How does that work? Well, anxiety makes parenting way more difficult than it already is. And depression the same. And that kind of parenting causes children to become – guess what? – depressed and anxious – like their parents. So anxiety and depression, insecurity and isolation, anger and hurt cause people to make bad choices. And that’s what we’re looking at today – a world that has suffered 6,000 years of bad human choices. And the results of that are absolutely unfathomable.
One of my clients told me that when he was seven, he overheard his stepfather say to his mother, “If you don’t want him, you can get $40,000 for him.” That’s one of the saddest things I have ever heard in my life – especially looking at the person who heard that. He was fifty when I met him, and he was still crushed by what he’d heard that day. And that’s just one small thing out of all the things that have happened in the world.
Now let’s go back to the lady I was telling you about. Is it possible that the lady I told you about does know that it’s an evil world? Yeah, I think she probably does. But the real issue for those folks is, if that’s true, why does God allow all this horrible evil to continue. Why did God make that part of His plan? Well, there’s an urgent lesson that we must all learn and remember before we will wake up when the trumpet sounds. I believe the point of this 6,000 years of free will that God give us is easy to understand – our way doesn’t work! It doesn’t! Only when we can fleetingly catch a glimpse of what God wants us to do and do it, do things get better. But the rest of the time, we’re on our own, and our way just doesn’t work.
We learn this every time we hear about some poor child sold into human trafficking, or someone found dead in a restaurant bathroom with a needle stuck in their arm. It’s going to get so bad, in the end, we’re told that we will blow ourselves off the planet, except Jesus will stop it! And, in the meantime, greed, cruelty, selfishness run rampant, proving every day that humans, in our current state, are incapable of self-rule. Only God can save us. That’s what we all believe, right? Or, we think we do anyway.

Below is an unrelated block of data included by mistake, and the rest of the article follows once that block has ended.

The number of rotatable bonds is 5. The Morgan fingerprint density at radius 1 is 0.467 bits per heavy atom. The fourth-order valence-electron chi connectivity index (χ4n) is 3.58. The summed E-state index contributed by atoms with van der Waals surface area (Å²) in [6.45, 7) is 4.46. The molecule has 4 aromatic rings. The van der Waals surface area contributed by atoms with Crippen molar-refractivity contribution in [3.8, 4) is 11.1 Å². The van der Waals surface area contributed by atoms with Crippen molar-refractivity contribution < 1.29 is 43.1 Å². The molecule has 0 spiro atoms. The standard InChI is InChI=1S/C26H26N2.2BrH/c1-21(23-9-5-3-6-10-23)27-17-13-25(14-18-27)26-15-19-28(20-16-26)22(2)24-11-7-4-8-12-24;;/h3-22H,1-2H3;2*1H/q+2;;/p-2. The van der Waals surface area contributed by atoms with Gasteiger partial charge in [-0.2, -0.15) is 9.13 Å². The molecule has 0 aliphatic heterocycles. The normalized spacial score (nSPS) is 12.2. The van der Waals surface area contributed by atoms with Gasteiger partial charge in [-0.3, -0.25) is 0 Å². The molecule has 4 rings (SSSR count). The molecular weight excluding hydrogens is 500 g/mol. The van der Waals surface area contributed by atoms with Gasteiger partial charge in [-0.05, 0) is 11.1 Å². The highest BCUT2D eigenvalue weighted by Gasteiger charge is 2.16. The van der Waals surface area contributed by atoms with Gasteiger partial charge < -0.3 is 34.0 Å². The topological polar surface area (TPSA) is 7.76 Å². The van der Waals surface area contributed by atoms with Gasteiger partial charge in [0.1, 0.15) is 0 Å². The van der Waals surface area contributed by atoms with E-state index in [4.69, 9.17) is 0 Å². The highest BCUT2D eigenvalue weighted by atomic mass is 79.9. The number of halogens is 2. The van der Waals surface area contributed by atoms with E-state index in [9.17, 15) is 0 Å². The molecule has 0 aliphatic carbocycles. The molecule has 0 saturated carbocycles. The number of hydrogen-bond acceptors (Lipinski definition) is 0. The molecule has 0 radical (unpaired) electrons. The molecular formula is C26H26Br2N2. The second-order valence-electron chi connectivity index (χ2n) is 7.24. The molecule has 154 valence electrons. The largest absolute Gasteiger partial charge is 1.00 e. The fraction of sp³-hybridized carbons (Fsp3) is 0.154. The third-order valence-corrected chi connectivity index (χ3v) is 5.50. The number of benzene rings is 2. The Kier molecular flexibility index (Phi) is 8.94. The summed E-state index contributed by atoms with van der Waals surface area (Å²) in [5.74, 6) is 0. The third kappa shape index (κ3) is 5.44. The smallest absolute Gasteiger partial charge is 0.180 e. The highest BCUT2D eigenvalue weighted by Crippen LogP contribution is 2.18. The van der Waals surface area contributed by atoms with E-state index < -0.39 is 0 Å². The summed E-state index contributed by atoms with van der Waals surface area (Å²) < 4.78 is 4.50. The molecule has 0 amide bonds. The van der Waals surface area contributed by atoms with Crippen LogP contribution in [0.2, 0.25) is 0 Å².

Now let’s look at how God is going to do that – save us from ourselves – His plan for me and His plan for you. What is He doing with you? Well, let’s look in Isaiah 64:8.
Isaiah 64:8 – But now, O LORD, you are our Father. We are the clay, and you are our potter. We are all the work of your hand.
So every time there’s a potter and clay, the potter is always doing something with the clay, isn’t he? That’s the point of this. God is doing something with each one of us. He has a plan for us. He’s working on us.
Have you ever sat at a potter’s wheel? Have you ever done that? I had a chance to do it once – a long time ago. Instantly, when the thing started spinning, I started to develop a plan of what I wanted that stuff to look like – that big gob of wet clay. That’s like God. He has a plan for each one of us. Just as I would start working the clay up into a – I was going to make a cup. I knew I shouldn’t try anything fancy – I was going to make a cup, a hole in it would appear, or it would melt all out of my hands into a globby mess on the wheel. It seemed to have a mind of its own – was contradictory to mine. I think I was, at that time, getting a tiny glimpse of how God must feel about working with me. Why are you laughing?
God is doing something with each of us – to make us something – to make something of us. We’re His children, and there isn’t anything that we can do that will stop Him from loving us. His effort is to make us perfect, and maybe even more difficult in the short term, useful. It’s good that He’s patient and that He has lovingkindness for us.
Look at the screen. Where are the potter’s hands? Well, they’re on the clay, aren’t they? God is always working with each one of us in a personal way. He’s a hands-on God. Now, just think for a minute. Who else is He working with? Everybody. Were His hands on Joseph Stalin and Mao Zedong and Adolf Hitler? Yeah. They were. They might have resisted. The book hasn’t been written there yet, but God loves everybody. He told us that. He loves even the most vile people. So it’s a big plan. But His hands are on you and they’re on me. And He’s molding us.
Have you ever wondered, “What am I supposed to be learning from this trial?” Ever had that? Something bad is happening and you can’t figure it out. I think most of the time it’s not some lesson that we’re supposed to learn. I think it’s a change of mental and emotional shape, if I can use that word, that we gain from the experience. In other words, the trial itself changes us somehow. It’s called life experience. And it makes us more Godlike. There’s no need to get any point quite often. We’re just different in a good way, somehow, because we went through the negative experience that we had to go through.
I had a client who had suffered so many migraines that she was severely limited in the things that she could do – very limited. They were terrible headaches. And the only way that I could work with her was to tell her to text me in the morning when she felt up to coming, and I would see if there were any openings that I had for her that day – because she was just so debilitated and it would just come on her. And she didn’t know often what was going to happen next. Well, I noticed that this lady was extremely empathic toward others who couldn’t do what they wanted to do when they wanted to do it. It wasn’t that she had to get any point. It was that her own experience with disabling headaches made her empathic toward others. She didn’t have to read a book or take a course or get any point. She just went through her trial.